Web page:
In a comment thread at Julie's about Starbucks, a couple of people mentioned the irritating advertising for the upcoming film Akeelah and the Bee which was co-produced by Starbucks Entertainment. I'm equally irritated by the general sense of overload produced by all the signs and coasters that litter the store I frequent. To state in the advertising material that a film is "inspirational" is enough to make me definitely NOT see it. And I'm still not convinced that an entertainment production company is an obvious linkage with the coffee empire. The music CDs made some kind of sense, in that SBX plays music in the stores and some people want to create the same ambience at home. But are they going to serve lattes in the movie theater? That actually would be awesome, since only some of our local theaters offer coffee at the concession stand. But I don't think that's the case here. Judging from the promotional materials on their website, they think this film expresses values that SBX wants to invoke in its customers. Blech.
But my irritation isn't just about the clutter, or the tenuous connection between coffee and a film about children. It's also about the cultural fuss about spelling bees. After all, from the description, this film seems like a mash-up of Spellbound and Bee Season with a little dash of Oprah sentiment thrown in. Now, that documentary and novel each had its strengths and weaknesses. But do we really need more? Plus, there already was a film made from Bee Season (which I haven't seen).
What I find irritating is that spelling bees, and their participants, tend to be presented in the media as amusing/touching examples of nerdiness. Spellbound, for instance, tended to emphasize the ways in which the champion spellers were misfits in their schools, either through their looks, their singleminded devotion to spelling, or their behavior. The spelling bee then becomes this redemptive space where the nerds can finally get prizes too. Because in modern American culture the only way anyone gets any social status is through sports or game-show type models of competition.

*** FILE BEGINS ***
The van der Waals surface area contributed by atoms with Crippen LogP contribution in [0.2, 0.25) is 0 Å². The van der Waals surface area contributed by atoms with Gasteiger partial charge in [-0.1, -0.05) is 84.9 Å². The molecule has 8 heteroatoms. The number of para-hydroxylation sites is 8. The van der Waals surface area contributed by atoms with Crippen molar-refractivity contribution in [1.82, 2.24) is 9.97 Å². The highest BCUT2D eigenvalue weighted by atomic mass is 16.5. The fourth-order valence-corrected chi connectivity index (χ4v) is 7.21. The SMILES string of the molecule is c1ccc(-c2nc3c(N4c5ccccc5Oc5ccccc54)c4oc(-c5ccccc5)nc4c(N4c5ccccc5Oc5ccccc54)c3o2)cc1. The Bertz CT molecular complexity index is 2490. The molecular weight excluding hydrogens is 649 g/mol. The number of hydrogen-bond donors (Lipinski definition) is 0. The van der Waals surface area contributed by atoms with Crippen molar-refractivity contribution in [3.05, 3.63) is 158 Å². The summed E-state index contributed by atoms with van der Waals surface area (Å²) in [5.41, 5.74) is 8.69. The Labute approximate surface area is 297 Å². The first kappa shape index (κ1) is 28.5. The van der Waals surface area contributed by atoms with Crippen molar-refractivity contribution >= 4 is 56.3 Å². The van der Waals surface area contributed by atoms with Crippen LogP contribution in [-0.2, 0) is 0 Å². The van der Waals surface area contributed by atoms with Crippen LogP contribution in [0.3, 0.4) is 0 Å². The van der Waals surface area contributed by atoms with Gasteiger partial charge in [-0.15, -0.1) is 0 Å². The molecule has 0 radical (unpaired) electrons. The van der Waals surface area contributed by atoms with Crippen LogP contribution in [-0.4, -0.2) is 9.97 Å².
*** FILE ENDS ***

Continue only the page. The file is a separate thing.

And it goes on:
There are so many things that I find irritating about this. First of all -- spelling has nothing to do with intelligence, any more than one's ability to pitch a ball corresponds to overall physical health. Sure, some spellers are smart; but some are not. And there are plenty of smart people who can't spell. And we all know about how unhealthy some baseball players are.
Secondly -- if you want to applaud or sympathise with smart nerdy kids -- who are discriminated against and harassed on a daily basis in school -- then find better examples. Sure, they're not so easy to cheer on, because their interests and activities don't conform to a "win-all or lose" paradigm. They're awkward, eccentric, interesting, complicated, and unique. To hold up a few students who are good at memorizing stuff as if they are the ideal for all intelligent people is itself a dumbing-down strategy that tries to make Joe Ordinary feel better. Since coffeeshops are some of the few public spaces left where nerdy people can feel comfortable -- where it's OK to read a book or stare at the computer -- it seems all the more annoying to me that this film is SBX's first choice. To put a word like "pulchritude" on a coaster and make Joe Java Ordinary feel smug because he recognizes it hardly makes the world a better place.